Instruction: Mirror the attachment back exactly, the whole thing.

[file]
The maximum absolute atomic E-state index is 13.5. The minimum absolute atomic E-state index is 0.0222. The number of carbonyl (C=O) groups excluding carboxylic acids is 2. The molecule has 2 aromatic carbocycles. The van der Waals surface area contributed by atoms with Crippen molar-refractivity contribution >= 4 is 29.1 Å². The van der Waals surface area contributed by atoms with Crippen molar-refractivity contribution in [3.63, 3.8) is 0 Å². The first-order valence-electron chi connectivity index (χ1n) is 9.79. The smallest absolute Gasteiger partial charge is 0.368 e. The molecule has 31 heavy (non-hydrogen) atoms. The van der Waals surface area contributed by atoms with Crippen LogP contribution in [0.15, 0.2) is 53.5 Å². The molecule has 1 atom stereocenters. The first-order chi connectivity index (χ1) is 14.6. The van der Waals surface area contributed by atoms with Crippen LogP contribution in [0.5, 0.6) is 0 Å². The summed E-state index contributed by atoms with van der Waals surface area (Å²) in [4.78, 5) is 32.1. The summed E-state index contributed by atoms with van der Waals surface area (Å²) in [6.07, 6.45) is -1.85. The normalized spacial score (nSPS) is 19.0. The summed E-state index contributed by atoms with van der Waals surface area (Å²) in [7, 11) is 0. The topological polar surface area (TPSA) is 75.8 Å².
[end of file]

The maximum absolute atomic E-state index is 13.5. The minimum absolute atomic E-state index is 0.0222. The number of carbonyl (C=O) groups excluding carboxylic acids is 2. The molecule has 2 aromatic carbocycles. The van der Waals surface area contributed by atoms with Crippen molar-refractivity contribution >= 4 is 29.1 Å². The van der Waals surface area contributed by atoms with Crippen molar-refractivity contribution in [3.63, 3.8) is 0 Å². The first-order valence-electron chi connectivity index (χ1n) is 9.79. The smallest absolute Gasteiger partial charge is 0.368 e. The molecule has 31 heavy (non-hydrogen) atoms. The van der Waals surface area contributed by atoms with Crippen LogP contribution in [0.15, 0.2) is 53.5 Å². The molecule has 1 atom stereocenters. The first-order chi connectivity index (χ1) is 14.6. The van der Waals surface area contributed by atoms with Crippen LogP contribution in [0.5, 0.6) is 0 Å². The summed E-state index contributed by atoms with van der Waals surface area (Å²) in [4.78, 5) is 32.1. The summed E-state index contributed by atoms with van der Waals surface area (Å²) in [6.07, 6.45) is -1.85. The normalized spacial score (nSPS) is 19.0. The summed E-state index contributed by atoms with van der Waals surface area (Å²) in [7, 11) is 0. The topological polar surface area (TPSA) is 75.8 Å².